Calls to the Face API are simple REST calls. They can be GET/POST/DELETE or any other such common HTTP verb wrapped in a Face API call with your preferred programming language, whether it’s C#, Node.js, cURL, Go, Java, Javascript, Python, PHP, or Ruby. All the API calls must be authenticated. To authenticate the call, you need to pass in a specific HTTP header called Ocp-Apim-Subscription-Key, and then pass in either of the two keys you previously saved. The reason Microsoft Azure provides two keys is for redundancy. If one key gets compromised, you can choose to use the other while the first one is regenerated.

I used the fetch method inside my face detection application to make REST API calls. The instructions to download the source code based on Node.js can be found in the Set up the code section of this article.

Face detection

Detection, as the name suggests, detects human faces in an image. But it can do so much more than that. When you call up the Detect method, you have a choice of requesting multiple details of the recognized faces. Of course, the more details you request, the longer the request takes. In your inputs to the detect method, you can pass in various optional request parameters like FaceID, FaceLandmarks, and FaceAtrributes ( smile, emotion, age, gender, and so on).

// adding face detect attributes
const addImageParams =
  'returnFaceId=true&returnFaceLandmarks=false&returnFaceAttributes=age,gender,smile,facialHair,glasses,emotion,hair,makeup,accessories,headPose';

// URI for face Detection
const detectUri = `${baseUrl}/detect?${addImageParams}`;
// API call to Detect human faces in an image, return face rectangles, and optionally with faceIds,
// landmarks, and attributes
async function fetchFaceEntries(imageData) {
  const blob = await dataURLtoBlob(imageData);
  const faceDetect = await fetch(detectUri, {
    method: 'POST',
    headers: {
      'Content-Type': 'application/octet-stream',
      'Ocp-Apim-Subscription-Key': subscriptionKey,
    },
    body: blob,
  }).catch(err => {
    console.log('err', err);
  });

return faceDetect;
}

Lights, camera, action!

Now that you have the basics, let me show you the steps required to work with the Face Detection application.

Step 1: Create a Person Group

Creating a Person Group is a matter of issuing a PUT request to your Face API endpoint URL that looks like this:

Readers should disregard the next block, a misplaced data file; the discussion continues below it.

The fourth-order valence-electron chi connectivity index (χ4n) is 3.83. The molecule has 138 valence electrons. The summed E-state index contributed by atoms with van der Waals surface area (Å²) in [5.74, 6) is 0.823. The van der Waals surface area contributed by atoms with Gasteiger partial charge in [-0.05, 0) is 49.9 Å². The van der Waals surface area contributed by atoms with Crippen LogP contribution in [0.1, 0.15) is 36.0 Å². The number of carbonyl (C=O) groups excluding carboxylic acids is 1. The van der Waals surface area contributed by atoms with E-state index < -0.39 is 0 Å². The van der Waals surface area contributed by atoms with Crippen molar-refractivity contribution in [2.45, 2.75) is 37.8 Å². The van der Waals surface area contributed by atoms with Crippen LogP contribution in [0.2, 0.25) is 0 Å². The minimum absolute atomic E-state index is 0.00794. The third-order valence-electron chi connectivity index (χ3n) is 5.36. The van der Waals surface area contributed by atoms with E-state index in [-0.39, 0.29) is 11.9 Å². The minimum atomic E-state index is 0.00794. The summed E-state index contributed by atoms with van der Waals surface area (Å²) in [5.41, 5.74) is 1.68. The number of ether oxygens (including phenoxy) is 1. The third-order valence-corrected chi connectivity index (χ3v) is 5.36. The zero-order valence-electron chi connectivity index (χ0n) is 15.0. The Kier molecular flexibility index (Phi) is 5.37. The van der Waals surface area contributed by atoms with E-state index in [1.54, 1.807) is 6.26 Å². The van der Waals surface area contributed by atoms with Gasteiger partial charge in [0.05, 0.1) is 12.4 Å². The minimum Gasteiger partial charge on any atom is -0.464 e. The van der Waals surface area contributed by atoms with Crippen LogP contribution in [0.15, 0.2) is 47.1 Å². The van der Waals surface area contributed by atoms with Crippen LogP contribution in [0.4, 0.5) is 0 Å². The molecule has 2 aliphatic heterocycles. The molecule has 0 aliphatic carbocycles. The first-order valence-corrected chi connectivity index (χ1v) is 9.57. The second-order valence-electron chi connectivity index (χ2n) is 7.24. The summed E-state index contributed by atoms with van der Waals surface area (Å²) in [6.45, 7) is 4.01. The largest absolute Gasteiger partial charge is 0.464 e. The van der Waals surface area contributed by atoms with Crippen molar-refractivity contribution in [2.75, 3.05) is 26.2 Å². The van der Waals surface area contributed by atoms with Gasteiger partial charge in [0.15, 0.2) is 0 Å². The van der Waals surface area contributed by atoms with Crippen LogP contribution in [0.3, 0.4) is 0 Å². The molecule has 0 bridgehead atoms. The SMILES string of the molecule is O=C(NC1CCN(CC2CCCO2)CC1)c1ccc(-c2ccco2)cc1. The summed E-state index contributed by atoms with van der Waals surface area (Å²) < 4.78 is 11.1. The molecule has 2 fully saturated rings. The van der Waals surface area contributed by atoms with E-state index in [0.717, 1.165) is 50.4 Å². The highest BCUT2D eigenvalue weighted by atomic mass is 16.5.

https://{endpoint}/face/v1.0/persongroups/{personGroupId}

The personGroupId is simply a user-provided string. Along with such a request, you need to include a request body with the following JSON object:

{ ‘name’: personGroupId}

// URI to create a person group mentioned in .env file
const personGroupUri = `${baseUrl}/persongroups/${personGroupName}?`;
// create a person group
async function createPersonGroup() {
  const personGroup = await fetch(personGroupUri, {
    method: 'PUT',
    headers: {
      'Content-Type': 'application/json',
      'Ocp-Apim-Subscription-Key': subscriptionKey,
    },
    body: JSON.stringify({
      name: personGroupName,
    }),
  }).catch(err => {
    console.log('err', err);
  });

const pGroup = await personGroup.json();
  return pGroup;
}

Step 2: Create a Person

Once you’ve created a Person Group, the next step is to add people into that Person Group. This is a simple POST request to your Face API endpoint:

https://{endpoint}/face/v1.0/persongroups/{personGroupId}/persons

Note that the request URL includes the personGroupId. This is how you tell the Face API which Person Group a Person belongs in. Also, you need to specify the name of the person you’re adding as a JSON object that looks like this:

	{ "name": personName}

The name is the display name of the target person. The REST API call returns the personID created. You will need the personID to associate a face to the person in the next step.

// URI to create a new person in a specified person group
const personUri = `${baseUrl}/persongroups/${personGroupName}/persons`;
// create a new person in a specified person group
async function createPerson(personName) {
  const person = await fetch(personUri, {
    method: 'POST',
    headers: {
      'Content-Type': 'application/json',
      'Ocp-Apim-Subscription-Key': subscriptionKey,
    },
    body: JSON.stringify({
      name: personName,
    }),
  }).catch(err => {
    console.log('err', err);
  });
  const personResponse = await person.json();
  return personResponse;
}

Step 3: Add a Person Face

Adding a Person Face (an image that contains the face of the person) is another REST call. This time it’s a POST request to the following URL:

https://{endpoint}/face/v1.0/persongroups/{personGroupId}/persons/{personId}/persistedFaces

As you can see from the URL, you’re posting to the /persistedFaces URL for the given person in the given person group. The next question is: How do you specify the actual file contents? There are two ways:

  1. Either you can specify the content-type header to be application/json, and send the following JSON object in the body of the POST request: { url: ‘url_to_the_image’}
  2. Or you can specify the content-type header to be application/octet-stream and send the contents of the image.
// API call to add the current face image to a specific person
async function addImage(imageSrc, personId) {
  const addImageUrl = `${baseUrl}/persongroups/${personGroupName}/persons/${personId}/persistedFaces?`;
  const buff = await dataUriToBuffer(imageSrc);
  await fetch(`${addImageUrl}${addImageParams}`, {
    method: 'POST',
    body: buff,
    headers: {
      'Content-Type': 'application/octet-stream',
      'Ocp-Apim-Subscription-Key': subscriptionKey,
    },
    credentials: 'same-origin',
  });
}

Step 4: Train the Model

Once you’ve created the Person Group, added Persons, and added Faces to the Persons, you need to train the person group before you can start asking Face API to identify people. Training the Person Group is yet another REST call. You simply issue a POST request to the following URL specifying the personGroupId of the person group you want to train. The subscription key must be passed in the request header (not shown here) as for any other Face API call:

https://{endpoint}/face/v1.0/persongroups/{personGroupId}/train